Deposition, Adhesion, and Release of Bioaerosols

  • H. Hollis Wickman


Bioaerosols typically consist of a range of particle sizes and shapes. Further, each particle, even if it is a single, “simple” bacterium, may have a complex surface morphology. The degree of hydration as well as the size of the particle or cluster often changes with time after the aerosol is generated. This can lead to significant changes in its mechanical, elastic, or surface properties. For such reasons, it is not possible to provide a detailed picture of all types of bioaerosol-surface interactions. To approximate the situation, it is necessary to introduce several simplifying assumptions, which are guided by knowledge of less complex aerosol systems.


Aerosol Particle Aerosol Deposition Brownian Diffusion Hamaker Constant Contact Deformation 
These keywords were added by machine and not by the authors. This process is experimental and the keywords may be updated as the learning algorithm improves.

Symbols Used


Hamaker constant


random force

a, b

ellipse axes


Cunningham slip correction factor


particle surface distance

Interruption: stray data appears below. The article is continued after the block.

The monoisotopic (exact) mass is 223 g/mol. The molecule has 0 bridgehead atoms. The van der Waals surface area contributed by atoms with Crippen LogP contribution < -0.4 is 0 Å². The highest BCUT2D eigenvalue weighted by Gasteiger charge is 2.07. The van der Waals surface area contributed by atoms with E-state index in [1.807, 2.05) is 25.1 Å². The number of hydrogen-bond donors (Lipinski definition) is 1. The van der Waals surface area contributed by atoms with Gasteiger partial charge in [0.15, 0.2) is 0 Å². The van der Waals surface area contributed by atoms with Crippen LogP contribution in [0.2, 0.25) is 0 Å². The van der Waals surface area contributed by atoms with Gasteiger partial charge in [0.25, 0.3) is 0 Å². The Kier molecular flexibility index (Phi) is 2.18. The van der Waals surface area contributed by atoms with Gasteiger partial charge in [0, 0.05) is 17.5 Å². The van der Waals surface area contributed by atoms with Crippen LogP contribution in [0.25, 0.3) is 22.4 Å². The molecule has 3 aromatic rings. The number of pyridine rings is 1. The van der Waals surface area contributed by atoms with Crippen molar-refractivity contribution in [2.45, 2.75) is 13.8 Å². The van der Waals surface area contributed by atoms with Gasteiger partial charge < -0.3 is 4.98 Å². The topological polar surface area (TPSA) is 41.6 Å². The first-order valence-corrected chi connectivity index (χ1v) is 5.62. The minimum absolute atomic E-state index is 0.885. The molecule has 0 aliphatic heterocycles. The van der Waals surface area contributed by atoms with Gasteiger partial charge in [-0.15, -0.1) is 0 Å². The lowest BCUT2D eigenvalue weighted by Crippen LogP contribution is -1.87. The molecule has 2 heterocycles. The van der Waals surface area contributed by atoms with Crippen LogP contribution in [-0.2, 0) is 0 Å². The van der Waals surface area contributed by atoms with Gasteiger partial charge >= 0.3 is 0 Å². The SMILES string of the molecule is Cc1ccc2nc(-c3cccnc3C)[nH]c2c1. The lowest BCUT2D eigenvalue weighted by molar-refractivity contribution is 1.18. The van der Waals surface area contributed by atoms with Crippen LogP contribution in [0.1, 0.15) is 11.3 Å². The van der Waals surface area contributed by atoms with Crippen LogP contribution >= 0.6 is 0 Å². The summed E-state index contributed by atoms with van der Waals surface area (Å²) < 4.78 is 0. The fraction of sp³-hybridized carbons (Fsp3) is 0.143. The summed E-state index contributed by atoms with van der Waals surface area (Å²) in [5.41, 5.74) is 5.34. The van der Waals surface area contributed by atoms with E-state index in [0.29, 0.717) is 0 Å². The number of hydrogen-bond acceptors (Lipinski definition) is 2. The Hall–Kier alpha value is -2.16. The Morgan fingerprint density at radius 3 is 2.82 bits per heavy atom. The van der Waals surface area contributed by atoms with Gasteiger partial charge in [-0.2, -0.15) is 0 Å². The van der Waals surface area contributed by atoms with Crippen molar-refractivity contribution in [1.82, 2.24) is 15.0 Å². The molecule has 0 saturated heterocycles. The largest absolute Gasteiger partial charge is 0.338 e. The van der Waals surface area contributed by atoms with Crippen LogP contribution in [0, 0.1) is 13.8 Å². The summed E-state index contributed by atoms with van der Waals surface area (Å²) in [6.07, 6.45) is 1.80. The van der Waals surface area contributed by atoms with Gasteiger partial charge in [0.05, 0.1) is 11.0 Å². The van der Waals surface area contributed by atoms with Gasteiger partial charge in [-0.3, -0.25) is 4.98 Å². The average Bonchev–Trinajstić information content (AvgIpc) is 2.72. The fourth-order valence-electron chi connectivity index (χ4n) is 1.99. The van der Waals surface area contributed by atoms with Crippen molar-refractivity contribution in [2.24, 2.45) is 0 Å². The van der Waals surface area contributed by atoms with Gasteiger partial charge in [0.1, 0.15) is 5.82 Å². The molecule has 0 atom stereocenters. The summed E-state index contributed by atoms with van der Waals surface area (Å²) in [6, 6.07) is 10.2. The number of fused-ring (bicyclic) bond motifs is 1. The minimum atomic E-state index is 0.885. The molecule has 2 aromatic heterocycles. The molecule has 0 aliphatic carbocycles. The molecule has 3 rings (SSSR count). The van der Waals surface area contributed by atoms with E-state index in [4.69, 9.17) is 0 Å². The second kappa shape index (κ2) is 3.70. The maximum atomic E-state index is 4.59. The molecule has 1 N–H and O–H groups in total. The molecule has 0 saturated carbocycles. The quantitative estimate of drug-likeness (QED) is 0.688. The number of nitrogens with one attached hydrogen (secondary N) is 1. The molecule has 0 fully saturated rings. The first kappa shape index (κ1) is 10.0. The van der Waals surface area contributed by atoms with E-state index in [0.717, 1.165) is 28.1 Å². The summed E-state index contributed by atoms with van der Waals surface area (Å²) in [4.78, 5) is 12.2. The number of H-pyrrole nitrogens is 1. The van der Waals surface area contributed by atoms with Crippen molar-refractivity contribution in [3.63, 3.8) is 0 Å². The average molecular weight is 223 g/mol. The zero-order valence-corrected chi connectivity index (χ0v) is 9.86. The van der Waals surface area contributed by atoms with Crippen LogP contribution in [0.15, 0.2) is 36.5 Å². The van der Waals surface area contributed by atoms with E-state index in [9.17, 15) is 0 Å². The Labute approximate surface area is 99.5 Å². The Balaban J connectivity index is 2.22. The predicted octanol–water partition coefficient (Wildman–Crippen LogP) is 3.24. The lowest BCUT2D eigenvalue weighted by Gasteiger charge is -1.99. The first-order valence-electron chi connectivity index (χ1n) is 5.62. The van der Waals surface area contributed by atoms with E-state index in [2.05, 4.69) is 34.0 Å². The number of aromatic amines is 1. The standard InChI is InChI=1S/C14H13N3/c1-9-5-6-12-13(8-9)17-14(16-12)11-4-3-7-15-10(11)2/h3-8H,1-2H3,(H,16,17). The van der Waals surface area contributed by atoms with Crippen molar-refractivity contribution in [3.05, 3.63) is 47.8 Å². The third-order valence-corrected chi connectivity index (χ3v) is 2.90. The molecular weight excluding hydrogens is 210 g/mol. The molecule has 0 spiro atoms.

Einstein diffusion coefficient


particle diameter


gravitational energy


collector efficiency


thermal energy


Froude number


pull-off force


gravitational force


friction force


LvdW force


gravitational constant


characteristic distance


Boltzmann constant


London-van der Waals


particle mass


gravity number


Peclet number




equilibrium liquid vapor pressure


electric charge


electron charge


gas constant


Reynolds number


particle radius


mean radius of curvature


Stokes number






contact potential


free-stream velocity




particle velocity


critical capture velocity


deposition velocity


terminal velocity


stopping distance


mean square particle displacement


compressibility modulus


critical parameter for impaction on spherical collector


dynamical shape constant


surface tension, or surface energy


permittivity of free space


air viscosity


kinematic viscosity


particle mass density


Schmidt number


relaxation time


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© Chapman & Hall, Inc. 1994

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  • H. Hollis Wickman

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